Multiple .ino files vs. .h and .cpp

(Scott) #1

Continuing the discussion from [WIP] Arduzilla! - Kaiju City Destruction Game:

This is a discussion that was going off topic in the above topic, moved here in case of further interest.

[v0.2] [WIP] Arduzilla! - Kaiju City Destruction Game
(Scott) #2

Not only is it legal, it’s the expected way of doing things in the Arduino environment.

[v0.2] [WIP] Arduzilla! - Kaiju City Destruction Game
(Pharap) #3

I can’t find anything to support this claim.

Most of the (mostly unofficial) websites I’ve found recommend using .h and .cpp files.
(E.g. visualmicro, arduino land)

(Scott) #4

Let me turn it around and ask and point out:

  • Can you find any official Arduino documentation with examples or recommendations for using .cpp or .h files (for sketches, not libraries).

  • Why would Arduino invent the .ino format in the first place if it recommended the use of .h and .cpp?

  • If multiple .ino files weren’t expected, why does the build process pre-processing concatenate all .ino files into a single file (which it then turns into a .cpp file)?

  • Why does the IDE make it simpler to create and use multiple .ino files? If you create a new tab in the IDE and name it without an extension, it automatically adds the .ino extension. The IDE also hides the IDE extension, by default (I presume because there’s no need to know about it if that’s the only type of file used).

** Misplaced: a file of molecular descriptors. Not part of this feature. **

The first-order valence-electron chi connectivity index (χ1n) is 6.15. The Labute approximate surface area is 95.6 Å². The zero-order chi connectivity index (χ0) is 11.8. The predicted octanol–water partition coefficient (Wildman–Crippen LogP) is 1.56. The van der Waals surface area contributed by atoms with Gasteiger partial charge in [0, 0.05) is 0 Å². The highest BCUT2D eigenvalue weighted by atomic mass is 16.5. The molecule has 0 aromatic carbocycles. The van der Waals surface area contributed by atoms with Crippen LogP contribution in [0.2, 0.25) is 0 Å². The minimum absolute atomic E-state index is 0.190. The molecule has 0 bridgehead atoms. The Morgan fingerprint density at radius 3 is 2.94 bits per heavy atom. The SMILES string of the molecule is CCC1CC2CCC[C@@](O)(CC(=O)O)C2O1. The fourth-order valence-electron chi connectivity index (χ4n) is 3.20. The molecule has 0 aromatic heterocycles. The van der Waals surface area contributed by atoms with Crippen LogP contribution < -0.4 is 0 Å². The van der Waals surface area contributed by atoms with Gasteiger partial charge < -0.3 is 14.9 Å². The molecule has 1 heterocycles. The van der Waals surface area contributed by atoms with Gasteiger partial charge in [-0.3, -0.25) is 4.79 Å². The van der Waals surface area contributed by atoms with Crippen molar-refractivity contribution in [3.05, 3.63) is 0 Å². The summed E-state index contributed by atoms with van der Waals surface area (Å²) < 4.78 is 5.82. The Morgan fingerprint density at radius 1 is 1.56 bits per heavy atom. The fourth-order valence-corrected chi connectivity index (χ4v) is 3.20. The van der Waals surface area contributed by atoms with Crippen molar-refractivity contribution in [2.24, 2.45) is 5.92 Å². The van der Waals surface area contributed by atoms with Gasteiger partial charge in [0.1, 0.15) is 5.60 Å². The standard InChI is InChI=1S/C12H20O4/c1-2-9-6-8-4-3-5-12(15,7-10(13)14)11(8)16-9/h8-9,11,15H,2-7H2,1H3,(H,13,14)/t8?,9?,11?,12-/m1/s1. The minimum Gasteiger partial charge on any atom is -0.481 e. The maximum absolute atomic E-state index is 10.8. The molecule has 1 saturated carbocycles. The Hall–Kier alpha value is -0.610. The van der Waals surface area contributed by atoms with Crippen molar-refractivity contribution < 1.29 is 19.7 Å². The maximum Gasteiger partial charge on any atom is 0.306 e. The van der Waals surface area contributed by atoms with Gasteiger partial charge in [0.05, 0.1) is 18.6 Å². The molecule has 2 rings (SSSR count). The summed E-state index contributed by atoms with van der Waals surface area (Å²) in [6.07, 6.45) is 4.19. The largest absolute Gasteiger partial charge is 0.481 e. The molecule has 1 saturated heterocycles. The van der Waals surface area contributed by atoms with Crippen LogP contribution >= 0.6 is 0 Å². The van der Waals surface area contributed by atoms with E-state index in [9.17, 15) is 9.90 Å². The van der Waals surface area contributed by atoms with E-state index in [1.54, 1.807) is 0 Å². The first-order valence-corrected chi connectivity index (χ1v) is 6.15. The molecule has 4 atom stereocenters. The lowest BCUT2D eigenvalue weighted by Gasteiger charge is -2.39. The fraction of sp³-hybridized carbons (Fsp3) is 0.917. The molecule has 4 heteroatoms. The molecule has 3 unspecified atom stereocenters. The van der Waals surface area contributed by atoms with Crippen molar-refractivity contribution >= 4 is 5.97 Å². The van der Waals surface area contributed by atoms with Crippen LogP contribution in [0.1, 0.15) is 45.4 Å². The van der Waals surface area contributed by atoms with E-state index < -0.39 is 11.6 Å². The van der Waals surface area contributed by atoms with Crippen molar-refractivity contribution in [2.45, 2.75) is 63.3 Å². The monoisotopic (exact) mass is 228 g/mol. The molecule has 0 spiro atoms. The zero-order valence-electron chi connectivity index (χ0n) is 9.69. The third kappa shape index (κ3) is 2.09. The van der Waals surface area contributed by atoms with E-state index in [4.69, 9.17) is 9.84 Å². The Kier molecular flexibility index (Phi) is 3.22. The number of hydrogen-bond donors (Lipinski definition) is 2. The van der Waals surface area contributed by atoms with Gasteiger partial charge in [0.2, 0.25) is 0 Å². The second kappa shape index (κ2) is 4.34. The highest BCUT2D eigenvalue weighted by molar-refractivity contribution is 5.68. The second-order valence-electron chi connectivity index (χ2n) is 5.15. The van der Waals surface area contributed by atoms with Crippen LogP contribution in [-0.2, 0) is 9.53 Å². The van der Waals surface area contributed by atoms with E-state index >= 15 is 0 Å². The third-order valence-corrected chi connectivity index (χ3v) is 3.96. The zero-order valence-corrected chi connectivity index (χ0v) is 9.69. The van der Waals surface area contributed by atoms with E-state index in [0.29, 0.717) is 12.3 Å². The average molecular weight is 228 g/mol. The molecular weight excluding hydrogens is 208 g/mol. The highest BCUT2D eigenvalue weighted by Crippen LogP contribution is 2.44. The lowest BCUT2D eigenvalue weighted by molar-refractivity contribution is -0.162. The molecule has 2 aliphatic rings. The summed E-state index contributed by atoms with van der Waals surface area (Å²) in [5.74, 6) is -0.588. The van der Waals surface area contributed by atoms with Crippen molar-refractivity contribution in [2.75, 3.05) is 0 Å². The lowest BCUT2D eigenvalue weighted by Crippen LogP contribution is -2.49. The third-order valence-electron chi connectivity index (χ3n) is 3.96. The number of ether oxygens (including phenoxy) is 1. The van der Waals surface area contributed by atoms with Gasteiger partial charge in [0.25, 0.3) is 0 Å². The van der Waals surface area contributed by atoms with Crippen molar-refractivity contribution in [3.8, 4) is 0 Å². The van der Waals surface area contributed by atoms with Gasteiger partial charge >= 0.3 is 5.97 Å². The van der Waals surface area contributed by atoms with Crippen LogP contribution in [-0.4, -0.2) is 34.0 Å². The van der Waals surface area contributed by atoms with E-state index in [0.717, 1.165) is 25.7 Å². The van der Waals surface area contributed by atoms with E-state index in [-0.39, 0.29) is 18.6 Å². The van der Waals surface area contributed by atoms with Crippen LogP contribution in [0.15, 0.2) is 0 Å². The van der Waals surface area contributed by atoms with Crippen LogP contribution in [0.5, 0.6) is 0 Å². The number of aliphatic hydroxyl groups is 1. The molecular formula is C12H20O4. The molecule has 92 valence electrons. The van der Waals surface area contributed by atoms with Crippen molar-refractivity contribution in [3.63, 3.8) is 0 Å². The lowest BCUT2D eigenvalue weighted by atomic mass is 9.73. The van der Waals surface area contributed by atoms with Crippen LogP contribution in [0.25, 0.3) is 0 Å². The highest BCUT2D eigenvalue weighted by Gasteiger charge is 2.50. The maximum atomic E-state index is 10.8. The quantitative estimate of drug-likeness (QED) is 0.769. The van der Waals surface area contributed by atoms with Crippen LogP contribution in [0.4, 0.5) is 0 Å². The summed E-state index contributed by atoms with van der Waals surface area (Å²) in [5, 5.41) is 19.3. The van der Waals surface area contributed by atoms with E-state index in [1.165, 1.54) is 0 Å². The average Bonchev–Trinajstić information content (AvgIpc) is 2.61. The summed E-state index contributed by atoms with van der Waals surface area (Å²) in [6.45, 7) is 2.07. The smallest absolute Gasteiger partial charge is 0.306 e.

• In the Arduino Software (IDE) document’s Tabs, Multiple Files, and Compilation section, it states:

    These can be normal Arduino code files (no visible extension), C files (.c extension), C++ files (.cpp), or header files (.h).

    The word normal, at least to me, implies the type of file that you would normally use.

  • Arduino’s documentation for the #include statement says:

    #include is used to include outside libraries in your sketch.

    It makes no mention of using it to include local sketch files, of any type.

IMHO the Arduino environment was created to make it easy for “makers” to get their project working simply and quickly, using standardized hardware and software that makes it easy to do simple things without having to learn some of the more complicated aspects of using C++. It’s not intended to be a platform to learn C++ programming (at least primarily).

Standard .cpp and .h files are supported for cases when a sketch becomes too complex for the capabilities of the .ino pre-processor, for experienced programmers, or to make it easier to port programs from other environments. This is true for some Arduboy sketches, but for many others, simply using only one or more .ino files would work fine.